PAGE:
How I Shoot: Lowkey Portrait

Long time coming right? Yeah, but it’s here now so shush your mouth! I want to start fairly simple, something that anyone getting into the strobist side of photography could achieve with some pretty basic kit. Lowkey sprung to mind straight away — It’s easy to do with a single light & you can use just about any lens, especially since we don’t need to take advantage of a wide (low) aperture for a shallow depth of field. Oh also — I’ve done a video of the whole thing. It’s at the end of this post, it’s very amateur but maybe it will help you out… if not you can at least laugh at me!

Setup Preview

Equipment List

  • Camera: Canon 50D

    Any dSLR will be fine.

  • Lens: Canon 50mm F/1.4

    But we aren’t taking advantage of the wide aperture so any lens with a similar focal length will work, even your kit lens.

  • Flashes: Canon 580ex

    Any flash that you can fire wirelessly will work.

  • Accessories: 1 light stand, 1 light bracket, 1 umbrella & a tripod.

    You don’t need a umbrella or any light modifier this shot could be done with a bare flash.

A Bit Of Planning

A bit of planning goes a long way! It’s always good to have a fair idea of what you want to achieve before you go out to do a shot, it’ll save you time when you are out in the wild. Sometimes I’ll even do child like drawings of the sort of thing I want to end up with, or very sketchy lighting diagrams, or even save similarly styled/lit shots to my iPhone so I can flick through them when I am out.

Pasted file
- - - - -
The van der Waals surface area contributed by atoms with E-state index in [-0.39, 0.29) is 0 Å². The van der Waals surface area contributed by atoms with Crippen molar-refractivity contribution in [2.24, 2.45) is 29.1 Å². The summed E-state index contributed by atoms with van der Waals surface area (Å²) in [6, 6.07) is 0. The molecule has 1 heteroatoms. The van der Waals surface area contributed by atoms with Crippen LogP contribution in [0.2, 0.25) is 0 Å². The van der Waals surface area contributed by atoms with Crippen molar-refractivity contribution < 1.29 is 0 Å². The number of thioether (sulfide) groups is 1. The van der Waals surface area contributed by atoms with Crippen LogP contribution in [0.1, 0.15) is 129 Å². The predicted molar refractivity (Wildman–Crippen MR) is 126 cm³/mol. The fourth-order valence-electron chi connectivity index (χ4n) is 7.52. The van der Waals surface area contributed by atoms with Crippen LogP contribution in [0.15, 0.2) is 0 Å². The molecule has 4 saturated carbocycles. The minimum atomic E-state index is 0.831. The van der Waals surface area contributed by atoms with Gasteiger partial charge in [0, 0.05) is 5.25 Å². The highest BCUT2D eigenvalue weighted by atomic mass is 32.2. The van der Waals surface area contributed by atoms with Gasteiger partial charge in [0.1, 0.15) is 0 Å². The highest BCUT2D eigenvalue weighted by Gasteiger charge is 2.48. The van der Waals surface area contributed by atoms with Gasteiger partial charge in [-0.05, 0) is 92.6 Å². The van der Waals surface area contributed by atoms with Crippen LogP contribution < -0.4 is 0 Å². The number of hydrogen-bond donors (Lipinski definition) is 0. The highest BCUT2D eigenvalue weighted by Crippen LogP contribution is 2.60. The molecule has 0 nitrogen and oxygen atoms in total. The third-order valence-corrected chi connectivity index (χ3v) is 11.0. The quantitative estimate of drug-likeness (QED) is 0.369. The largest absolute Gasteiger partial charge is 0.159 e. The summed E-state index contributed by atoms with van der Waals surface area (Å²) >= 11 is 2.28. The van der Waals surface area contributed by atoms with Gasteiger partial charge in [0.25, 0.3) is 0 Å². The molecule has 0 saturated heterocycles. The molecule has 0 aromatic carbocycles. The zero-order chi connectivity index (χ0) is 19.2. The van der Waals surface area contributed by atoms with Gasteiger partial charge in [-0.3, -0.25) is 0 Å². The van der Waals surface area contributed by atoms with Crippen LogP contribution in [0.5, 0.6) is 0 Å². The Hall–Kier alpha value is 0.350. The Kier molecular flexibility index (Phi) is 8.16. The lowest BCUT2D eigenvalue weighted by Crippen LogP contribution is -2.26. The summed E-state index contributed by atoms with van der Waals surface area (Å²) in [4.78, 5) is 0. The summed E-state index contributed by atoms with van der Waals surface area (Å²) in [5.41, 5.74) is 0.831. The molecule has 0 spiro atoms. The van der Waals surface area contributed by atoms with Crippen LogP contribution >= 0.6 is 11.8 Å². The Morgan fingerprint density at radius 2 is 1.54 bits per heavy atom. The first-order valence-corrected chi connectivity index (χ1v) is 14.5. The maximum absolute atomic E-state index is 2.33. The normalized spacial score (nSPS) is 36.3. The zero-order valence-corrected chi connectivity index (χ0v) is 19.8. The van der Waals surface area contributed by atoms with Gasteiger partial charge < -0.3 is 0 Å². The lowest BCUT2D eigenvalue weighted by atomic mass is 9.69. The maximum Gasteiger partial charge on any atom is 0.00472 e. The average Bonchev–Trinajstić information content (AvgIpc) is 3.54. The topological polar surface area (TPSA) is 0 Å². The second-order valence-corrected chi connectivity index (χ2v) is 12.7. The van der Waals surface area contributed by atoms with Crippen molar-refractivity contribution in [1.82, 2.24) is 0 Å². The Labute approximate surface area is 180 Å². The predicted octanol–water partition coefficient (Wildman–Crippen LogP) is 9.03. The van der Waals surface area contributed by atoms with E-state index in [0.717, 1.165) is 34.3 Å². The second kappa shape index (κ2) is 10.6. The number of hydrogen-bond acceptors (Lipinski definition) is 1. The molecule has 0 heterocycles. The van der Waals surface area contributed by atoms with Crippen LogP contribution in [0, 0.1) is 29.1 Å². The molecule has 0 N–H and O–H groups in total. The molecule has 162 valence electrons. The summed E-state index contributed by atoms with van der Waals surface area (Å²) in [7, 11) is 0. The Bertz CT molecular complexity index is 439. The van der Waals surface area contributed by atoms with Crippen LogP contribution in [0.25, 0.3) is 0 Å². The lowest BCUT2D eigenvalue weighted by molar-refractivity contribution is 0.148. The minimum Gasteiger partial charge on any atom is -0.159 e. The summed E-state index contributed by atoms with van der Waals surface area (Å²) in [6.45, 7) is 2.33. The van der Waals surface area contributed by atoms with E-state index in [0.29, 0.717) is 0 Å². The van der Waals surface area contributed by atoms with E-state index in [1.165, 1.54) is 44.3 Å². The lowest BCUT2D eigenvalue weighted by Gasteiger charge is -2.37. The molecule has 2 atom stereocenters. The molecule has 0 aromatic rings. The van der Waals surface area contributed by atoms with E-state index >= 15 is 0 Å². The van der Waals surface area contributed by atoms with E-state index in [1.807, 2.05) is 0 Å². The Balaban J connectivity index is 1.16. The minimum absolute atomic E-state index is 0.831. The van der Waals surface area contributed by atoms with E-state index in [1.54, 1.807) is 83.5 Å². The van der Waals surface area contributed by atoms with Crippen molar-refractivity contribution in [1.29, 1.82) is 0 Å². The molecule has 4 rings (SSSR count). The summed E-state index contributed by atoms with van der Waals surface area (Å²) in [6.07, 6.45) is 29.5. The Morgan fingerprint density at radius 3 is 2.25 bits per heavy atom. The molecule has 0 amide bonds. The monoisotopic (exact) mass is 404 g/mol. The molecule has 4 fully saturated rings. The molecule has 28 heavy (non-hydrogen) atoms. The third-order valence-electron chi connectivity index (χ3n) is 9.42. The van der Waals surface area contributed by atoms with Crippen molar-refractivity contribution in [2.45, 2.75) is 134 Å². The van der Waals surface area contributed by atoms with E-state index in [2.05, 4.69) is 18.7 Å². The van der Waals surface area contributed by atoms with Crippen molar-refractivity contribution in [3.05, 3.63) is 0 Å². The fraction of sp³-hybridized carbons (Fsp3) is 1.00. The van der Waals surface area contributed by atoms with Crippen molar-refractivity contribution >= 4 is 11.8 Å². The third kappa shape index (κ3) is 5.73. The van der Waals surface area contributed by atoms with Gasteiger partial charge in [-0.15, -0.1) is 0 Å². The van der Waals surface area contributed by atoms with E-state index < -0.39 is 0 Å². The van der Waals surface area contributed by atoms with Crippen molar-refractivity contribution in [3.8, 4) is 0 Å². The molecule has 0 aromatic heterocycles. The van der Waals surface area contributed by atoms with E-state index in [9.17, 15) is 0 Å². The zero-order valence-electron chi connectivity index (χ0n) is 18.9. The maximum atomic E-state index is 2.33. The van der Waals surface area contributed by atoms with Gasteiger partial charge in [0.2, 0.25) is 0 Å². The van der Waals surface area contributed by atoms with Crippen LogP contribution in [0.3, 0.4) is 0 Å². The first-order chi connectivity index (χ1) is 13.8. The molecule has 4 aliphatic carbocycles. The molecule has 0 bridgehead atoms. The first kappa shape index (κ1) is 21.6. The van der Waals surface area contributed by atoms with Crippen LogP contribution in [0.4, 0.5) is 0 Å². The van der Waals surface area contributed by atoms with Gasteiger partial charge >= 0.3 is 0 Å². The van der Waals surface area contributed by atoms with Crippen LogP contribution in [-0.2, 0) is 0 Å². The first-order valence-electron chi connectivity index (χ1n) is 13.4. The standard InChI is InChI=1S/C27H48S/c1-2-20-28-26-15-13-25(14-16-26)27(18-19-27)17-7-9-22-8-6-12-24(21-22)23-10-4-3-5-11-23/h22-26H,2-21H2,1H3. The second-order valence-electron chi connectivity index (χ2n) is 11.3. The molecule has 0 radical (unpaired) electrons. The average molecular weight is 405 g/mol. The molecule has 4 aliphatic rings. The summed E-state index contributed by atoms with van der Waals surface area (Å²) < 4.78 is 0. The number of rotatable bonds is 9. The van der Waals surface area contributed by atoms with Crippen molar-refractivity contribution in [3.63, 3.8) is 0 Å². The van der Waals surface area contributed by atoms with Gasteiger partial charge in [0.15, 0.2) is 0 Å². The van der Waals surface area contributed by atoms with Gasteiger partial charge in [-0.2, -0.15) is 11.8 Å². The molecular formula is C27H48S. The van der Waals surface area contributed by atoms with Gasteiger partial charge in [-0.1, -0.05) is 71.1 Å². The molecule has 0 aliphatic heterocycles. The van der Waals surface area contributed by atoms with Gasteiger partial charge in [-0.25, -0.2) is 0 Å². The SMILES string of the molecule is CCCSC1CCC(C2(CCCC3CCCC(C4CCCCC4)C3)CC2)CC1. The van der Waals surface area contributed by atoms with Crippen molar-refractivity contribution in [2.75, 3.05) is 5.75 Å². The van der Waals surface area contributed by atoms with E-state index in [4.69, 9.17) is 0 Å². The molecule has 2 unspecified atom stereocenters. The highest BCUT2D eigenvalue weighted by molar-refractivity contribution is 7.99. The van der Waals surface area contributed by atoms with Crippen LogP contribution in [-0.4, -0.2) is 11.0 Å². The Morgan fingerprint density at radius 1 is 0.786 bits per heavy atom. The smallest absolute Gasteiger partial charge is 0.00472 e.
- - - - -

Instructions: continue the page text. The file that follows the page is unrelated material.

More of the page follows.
Also if possible grab a friend/spouse/co-worker/stranger in the street to pose for you, it’s a lot easier & quicker than doing it as a self portrait.

The Shoot

The first thing you need to know about a Lowkey shot like this is it does not need to be done at night, in fact doing it at night is a hell of a lot harder… how do you focus on something you can’t see!? I’m not saying you can do it in brilliant sunshine, but as long as the sun is setting or you are indoors you should be fine. I did this shoot at about 9:00pm & shot at a narrower (higher number) aperture to cut out the ambient light which, in this case, was the sun.

Finding a suitable location was easy for this one, I just needed somewhere with a bit of space. I could have found a giant car park with nothing in the backdrop, but I thought picking somewhere with walls behind my subject would give me a chance to talk a little bit about light to subject to backdrop ratios without going into the inverse square law.

The first thing I like to do when I get to a location is set up my kit roughly how I think I am going to use it. Then I start framing up my shot but I am not thinking about the lighting from my strobes just yet.

The light I want to focus on first is ambient light, which I want to completely eliminate. This is the easy part. First thing I do is make sure my ISO is set as low as it will go, then I set my shutter speed to the very fastest it will go with the triggers I am using. With my current triggers (RF-602’s) I can sync up to 1/200th of a second (FYI unless you can sync really fast shutter speed will not effect the strength of your flash). The fast shutter speed does a great job of getting rid of a lot of the sun light.